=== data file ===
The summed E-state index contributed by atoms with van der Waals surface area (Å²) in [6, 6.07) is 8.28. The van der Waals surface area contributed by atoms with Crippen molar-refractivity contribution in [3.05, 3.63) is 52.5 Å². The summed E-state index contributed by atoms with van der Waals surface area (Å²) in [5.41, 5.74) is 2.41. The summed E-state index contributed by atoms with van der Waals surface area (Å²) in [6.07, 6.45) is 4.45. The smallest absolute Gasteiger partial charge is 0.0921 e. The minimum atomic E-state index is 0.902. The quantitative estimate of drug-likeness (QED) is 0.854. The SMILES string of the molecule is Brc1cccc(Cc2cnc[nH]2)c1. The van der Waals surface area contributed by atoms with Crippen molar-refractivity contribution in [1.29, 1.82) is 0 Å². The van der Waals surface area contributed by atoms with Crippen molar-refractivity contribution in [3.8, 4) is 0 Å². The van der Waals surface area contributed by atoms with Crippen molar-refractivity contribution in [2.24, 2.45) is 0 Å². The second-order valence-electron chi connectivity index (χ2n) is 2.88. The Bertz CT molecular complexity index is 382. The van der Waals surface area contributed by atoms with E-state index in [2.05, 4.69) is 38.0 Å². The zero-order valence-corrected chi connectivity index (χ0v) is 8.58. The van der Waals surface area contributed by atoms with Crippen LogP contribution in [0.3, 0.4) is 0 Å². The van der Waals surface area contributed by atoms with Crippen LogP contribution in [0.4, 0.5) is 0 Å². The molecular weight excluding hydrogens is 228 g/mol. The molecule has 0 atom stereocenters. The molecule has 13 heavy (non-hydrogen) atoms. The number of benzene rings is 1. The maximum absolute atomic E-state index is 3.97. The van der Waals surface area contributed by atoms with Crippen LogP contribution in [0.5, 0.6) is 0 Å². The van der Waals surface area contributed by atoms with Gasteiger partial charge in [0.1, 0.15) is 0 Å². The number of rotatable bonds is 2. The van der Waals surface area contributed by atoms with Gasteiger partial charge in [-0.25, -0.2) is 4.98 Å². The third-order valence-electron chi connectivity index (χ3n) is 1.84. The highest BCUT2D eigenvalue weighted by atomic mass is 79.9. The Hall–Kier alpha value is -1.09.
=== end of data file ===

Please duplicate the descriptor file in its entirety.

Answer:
The summed E-state index contributed by atoms with van der Waals surface area (Å²) in [6, 6.07) is 8.28. The van der Waals surface area contributed by atoms with Crippen molar-refractivity contribution in [3.05, 3.63) is 52.5 Å². The summed E-state index contributed by atoms with van der Waals surface area (Å²) in [5.41, 5.74) is 2.41. The summed E-state index contributed by atoms with van der Waals surface area (Å²) in [6.07, 6.45) is 4.45. The smallest absolute Gasteiger partial charge is 0.0921 e. The minimum atomic E-state index is 0.902. The quantitative estimate of drug-likeness (QED) is 0.854. The SMILES string of the molecule is Brc1cccc(Cc2cnc[nH]2)c1. The van der Waals surface area contributed by atoms with Crippen molar-refractivity contribution in [1.29, 1.82) is 0 Å². The van der Waals surface area contributed by atoms with Crippen molar-refractivity contribution in [3.8, 4) is 0 Å². The van der Waals surface area contributed by atoms with Crippen molar-refractivity contribution in [2.24, 2.45) is 0 Å². The second-order valence-electron chi connectivity index (χ2n) is 2.88. The Bertz CT molecular complexity index is 382. The van der Waals surface area contributed by atoms with E-state index in [2.05, 4.69) is 38.0 Å². The zero-order valence-corrected chi connectivity index (χ0v) is 8.58. The van der Waals surface area contributed by atoms with Crippen LogP contribution in [0.3, 0.4) is 0 Å². The van der Waals surface area contributed by atoms with Crippen LogP contribution in [0.4, 0.5) is 0 Å². The molecular weight excluding hydrogens is 228 g/mol. The molecule has 0 atom stereocenters. The molecule has 13 heavy (non-hydrogen) atoms. The number of benzene rings is 1. The maximum absolute atomic E-state index is 3.97. The van der Waals surface area contributed by atoms with Crippen LogP contribution in [0.5, 0.6) is 0 Å². The van der Waals surface area contributed by atoms with Gasteiger partial charge in [0.1, 0.15) is 0 Å². The number of rotatable bonds is 2. The van der Waals surface area contributed by atoms with Gasteiger partial charge in [-0.25, -0.2) is 4.98 Å². The third-order valence-electron chi connectivity index (χ3n) is 1.84. The highest BCUT2D eigenvalue weighted by atomic mass is 79.9. The Hall–Kier alpha value is -1.09.